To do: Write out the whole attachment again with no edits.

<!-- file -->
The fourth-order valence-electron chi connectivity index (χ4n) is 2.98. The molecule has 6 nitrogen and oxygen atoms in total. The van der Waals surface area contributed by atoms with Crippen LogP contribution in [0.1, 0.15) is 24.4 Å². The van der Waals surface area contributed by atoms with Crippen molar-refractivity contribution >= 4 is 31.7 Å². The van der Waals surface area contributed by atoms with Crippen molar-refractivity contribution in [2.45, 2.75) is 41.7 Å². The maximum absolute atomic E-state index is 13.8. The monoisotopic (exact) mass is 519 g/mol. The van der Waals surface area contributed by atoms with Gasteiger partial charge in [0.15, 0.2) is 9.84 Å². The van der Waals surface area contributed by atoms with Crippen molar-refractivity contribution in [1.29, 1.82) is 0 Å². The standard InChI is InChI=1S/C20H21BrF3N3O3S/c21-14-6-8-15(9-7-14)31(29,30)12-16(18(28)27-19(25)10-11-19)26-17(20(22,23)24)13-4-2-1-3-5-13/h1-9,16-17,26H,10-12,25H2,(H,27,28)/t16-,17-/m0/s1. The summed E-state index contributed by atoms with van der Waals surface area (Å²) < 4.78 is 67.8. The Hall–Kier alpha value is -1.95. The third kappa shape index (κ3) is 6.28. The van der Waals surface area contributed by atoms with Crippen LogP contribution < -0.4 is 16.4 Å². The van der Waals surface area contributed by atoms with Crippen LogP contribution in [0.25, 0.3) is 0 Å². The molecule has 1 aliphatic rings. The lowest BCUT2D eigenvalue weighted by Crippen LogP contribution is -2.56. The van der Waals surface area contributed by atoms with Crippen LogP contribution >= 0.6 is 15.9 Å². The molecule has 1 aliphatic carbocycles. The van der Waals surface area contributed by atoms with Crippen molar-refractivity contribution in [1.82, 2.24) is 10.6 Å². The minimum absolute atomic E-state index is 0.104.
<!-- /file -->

The fourth-order valence-electron chi connectivity index (χ4n) is 2.98. The molecule has 6 nitrogen and oxygen atoms in total. The van der Waals surface area contributed by atoms with Crippen LogP contribution in [0.1, 0.15) is 24.4 Å². The van der Waals surface area contributed by atoms with Crippen molar-refractivity contribution >= 4 is 31.7 Å². The van der Waals surface area contributed by atoms with Crippen molar-refractivity contribution in [2.45, 2.75) is 41.7 Å². The maximum absolute atomic E-state index is 13.8. The monoisotopic (exact) mass is 519 g/mol. The van der Waals surface area contributed by atoms with Gasteiger partial charge in [0.15, 0.2) is 9.84 Å². The van der Waals surface area contributed by atoms with Crippen molar-refractivity contribution in [1.29, 1.82) is 0 Å². The standard InChI is InChI=1S/C20H21BrF3N3O3S/c21-14-6-8-15(9-7-14)31(29,30)12-16(18(28)27-19(25)10-11-19)26-17(20(22,23)24)13-4-2-1-3-5-13/h1-9,16-17,26H,10-12,25H2,(H,27,28)/t16-,17-/m0/s1. The summed E-state index contributed by atoms with van der Waals surface area (Å²) < 4.78 is 67.8. The Hall–Kier alpha value is -1.95. The third kappa shape index (κ3) is 6.28. The van der Waals surface area contributed by atoms with Crippen LogP contribution < -0.4 is 16.4 Å². The van der Waals surface area contributed by atoms with Crippen LogP contribution in [0.25, 0.3) is 0 Å². The molecule has 1 aliphatic rings. The lowest BCUT2D eigenvalue weighted by Crippen LogP contribution is -2.56. The van der Waals surface area contributed by atoms with Crippen LogP contribution >= 0.6 is 15.9 Å². The molecule has 1 aliphatic carbocycles. The van der Waals surface area contributed by atoms with Crippen molar-refractivity contribution in [1.82, 2.24) is 10.6 Å². The minimum absolute atomic E-state index is 0.104.